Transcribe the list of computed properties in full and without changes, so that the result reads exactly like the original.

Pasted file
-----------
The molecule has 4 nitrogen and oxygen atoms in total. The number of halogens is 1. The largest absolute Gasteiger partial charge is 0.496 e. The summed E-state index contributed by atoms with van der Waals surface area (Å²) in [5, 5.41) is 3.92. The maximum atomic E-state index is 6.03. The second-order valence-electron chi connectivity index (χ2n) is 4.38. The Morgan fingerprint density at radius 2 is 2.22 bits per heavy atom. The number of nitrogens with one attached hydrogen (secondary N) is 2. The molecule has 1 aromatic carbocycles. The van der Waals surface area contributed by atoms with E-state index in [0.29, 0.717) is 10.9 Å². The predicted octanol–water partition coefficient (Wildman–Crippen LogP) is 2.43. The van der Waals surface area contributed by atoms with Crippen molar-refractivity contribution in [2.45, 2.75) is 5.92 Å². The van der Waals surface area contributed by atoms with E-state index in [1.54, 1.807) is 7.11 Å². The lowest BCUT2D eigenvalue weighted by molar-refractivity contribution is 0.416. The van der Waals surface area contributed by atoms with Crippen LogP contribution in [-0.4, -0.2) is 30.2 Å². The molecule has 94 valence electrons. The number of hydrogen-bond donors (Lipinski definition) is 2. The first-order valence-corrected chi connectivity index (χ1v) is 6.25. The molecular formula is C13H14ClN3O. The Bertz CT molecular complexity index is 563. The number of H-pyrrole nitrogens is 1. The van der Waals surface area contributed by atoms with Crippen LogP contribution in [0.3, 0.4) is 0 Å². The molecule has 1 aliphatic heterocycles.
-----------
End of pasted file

The molecule has 4 nitrogen and oxygen atoms in total. The number of halogens is 1. The largest absolute Gasteiger partial charge is 0.496 e. The summed E-state index contributed by atoms with van der Waals surface area (Å²) in [5, 5.41) is 3.92. The maximum atomic E-state index is 6.03. The second-order valence-electron chi connectivity index (χ2n) is 4.38. The Morgan fingerprint density at radius 2 is 2.22 bits per heavy atom. The number of nitrogens with one attached hydrogen (secondary N) is 2. The molecule has 1 aromatic carbocycles. The van der Waals surface area contributed by atoms with E-state index in [0.29, 0.717) is 10.9 Å². The predicted octanol–water partition coefficient (Wildman–Crippen LogP) is 2.43. The van der Waals surface area contributed by atoms with Crippen molar-refractivity contribution in [2.45, 2.75) is 5.92 Å². The van der Waals surface area contributed by atoms with E-state index in [1.54, 1.807) is 7.11 Å². The lowest BCUT2D eigenvalue weighted by molar-refractivity contribution is 0.416. The van der Waals surface area contributed by atoms with Crippen LogP contribution in [-0.4, -0.2) is 30.2 Å². The molecule has 94 valence electrons. The number of hydrogen-bond donors (Lipinski definition) is 2. The first-order valence-corrected chi connectivity index (χ1v) is 6.25. The molecular formula is C13H14ClN3O. The Bertz CT molecular complexity index is 563. The number of H-pyrrole nitrogens is 1. The van der Waals surface area contributed by atoms with Crippen LogP contribution in [0.3, 0.4) is 0 Å². The molecule has 1 aliphatic heterocycles.